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How individual insurers have responded to challenges in Ontario auto


August 14, 2018   by Greg Meckbach


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Despite a consensus in the industry that auto insurance rates are inadequate in Ontario, not all insurers are trying to diversify their business to reduce their exposure to this particular line.

The Co-operators Group Ltd. “does not intend to reduce its market share in Ontario auto,” a spokesperson told Canadian Underwriter Monday.

For its part, Gore Mutual is “not necessarily planning to decrease” its exposure to Ontario auto, wrote Paul Jackson, chief marketing and distribution officer for Cambridge, Ont.-based Gore Mutual, on Monday in an email.

Aviva Canada is looking to diversify its business to reduce its exposure to Ontario auto, the insurer’s CEO, Colm Homes, told Canadian Underwriter earlier this month. Aviva was the Number 2 player by direct premiums written in 2017 in the overall Canadian property and casualty insurance market. Aviva ranks second in the Canadian auto insurance market and in the Ontario P&C market, according to the 2018 Canadian Underwriter Statistical Guide.

A diversification strategy does not necessarily entail writing less auto. It may mean selling more product in other lines of business to dilute the concentration of auto in the insurer’s book of business.

Canada’s largest insurer, Intact, is prepared to lose market share in auto insurance in order to fix its short-term challenges, said Darren Godfrey, Intact’s senior vice president of personal lines, during the firm’s investor day in March. Intact’s challenges include the cost to repair vehicles with more expensive parts and newer technologies.

Godfrey was asked about the auto market during a conference call discussing Intact’s financial results for the quarter ending June 30. There is “inadequacy” in rates in the personal auto market in Canada, he said. “When you look at the industry results, the combined ratio is well in excess of 100%.”

Godfrey said he expects further rate increases in the auto line. “That takes time, obviously. There are filing processes to go through, so while that process continues from an approval standpoint, we expect to see that that that firming up will continue very much in the near term.”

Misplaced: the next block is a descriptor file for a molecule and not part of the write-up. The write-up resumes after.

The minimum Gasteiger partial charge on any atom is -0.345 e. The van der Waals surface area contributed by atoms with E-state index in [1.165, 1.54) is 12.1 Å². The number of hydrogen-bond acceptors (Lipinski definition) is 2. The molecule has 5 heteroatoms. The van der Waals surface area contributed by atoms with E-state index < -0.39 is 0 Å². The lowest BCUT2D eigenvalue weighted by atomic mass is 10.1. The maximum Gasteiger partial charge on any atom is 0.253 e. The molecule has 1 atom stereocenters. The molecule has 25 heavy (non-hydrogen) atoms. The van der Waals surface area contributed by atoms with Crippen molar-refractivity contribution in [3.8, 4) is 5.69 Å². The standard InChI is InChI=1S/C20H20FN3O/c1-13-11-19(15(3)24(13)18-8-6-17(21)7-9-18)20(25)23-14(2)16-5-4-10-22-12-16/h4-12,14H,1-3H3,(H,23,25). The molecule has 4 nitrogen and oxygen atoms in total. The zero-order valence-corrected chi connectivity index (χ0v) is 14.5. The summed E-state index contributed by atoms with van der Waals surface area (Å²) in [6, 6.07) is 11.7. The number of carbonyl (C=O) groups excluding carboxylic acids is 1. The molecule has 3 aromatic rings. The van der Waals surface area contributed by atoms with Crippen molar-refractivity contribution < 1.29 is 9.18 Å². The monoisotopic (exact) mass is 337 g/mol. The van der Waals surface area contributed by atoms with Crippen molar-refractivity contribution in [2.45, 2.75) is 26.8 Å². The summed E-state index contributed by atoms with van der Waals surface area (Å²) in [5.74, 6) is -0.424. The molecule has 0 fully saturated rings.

For The Co-operators, “it has been a challenge to secure approval from the Financial Services Commission of Ontario (FSCO) for adequate rate increases to reflect the risks in today’s environment, which include rising costs of auto claims,” the company said in its management discussion and analysis of its financial results for the quarter ending June 30. “Such restrictions are concerning, as an inadequate rate level limits our ability to remediate poor underwriting performance and places further pressure on the profitability of our auto line of business in this province.”

FSCO allowed Gore Mutual to raise its average rate this past January by 9%. This change was effective for new business as of Feb. 1, 2018, and renewal business as of Apr. 1, 2018. “Undoubtedly more rate (increases) will be needed unless government and the industry can take meaningful action on product reform,” Jackson wrote Monday.

The Insurance Bureau of Canada is reaching out to the newly elected Ontario government, as well as opposition MPPs, to highlight some of the issues in auto insurance, said Pete Karageorgos, IBC’s director of consumer and industry relations, for Ontario, earlier this month. One issue to be highlighted could include Ontario’s discount-only model for usage-based insurance, which does not let carriers increase a motorist’s rate if risky behaviour is detected by telematics.

In British Columbia, the province-run insurer announced this past Thursday it is proposing several reforms to the B.C. Utilities Commission, which has the power to approve or deny auto rate changes filed by the Insurance Corporation of B.C. Among the proposed reforms announced Aug. 9 were to make at-fault crashes tied to the driver and not the person who owns the vehicle, and to make at-fault crashes have a greater impact on the premium a driver pays.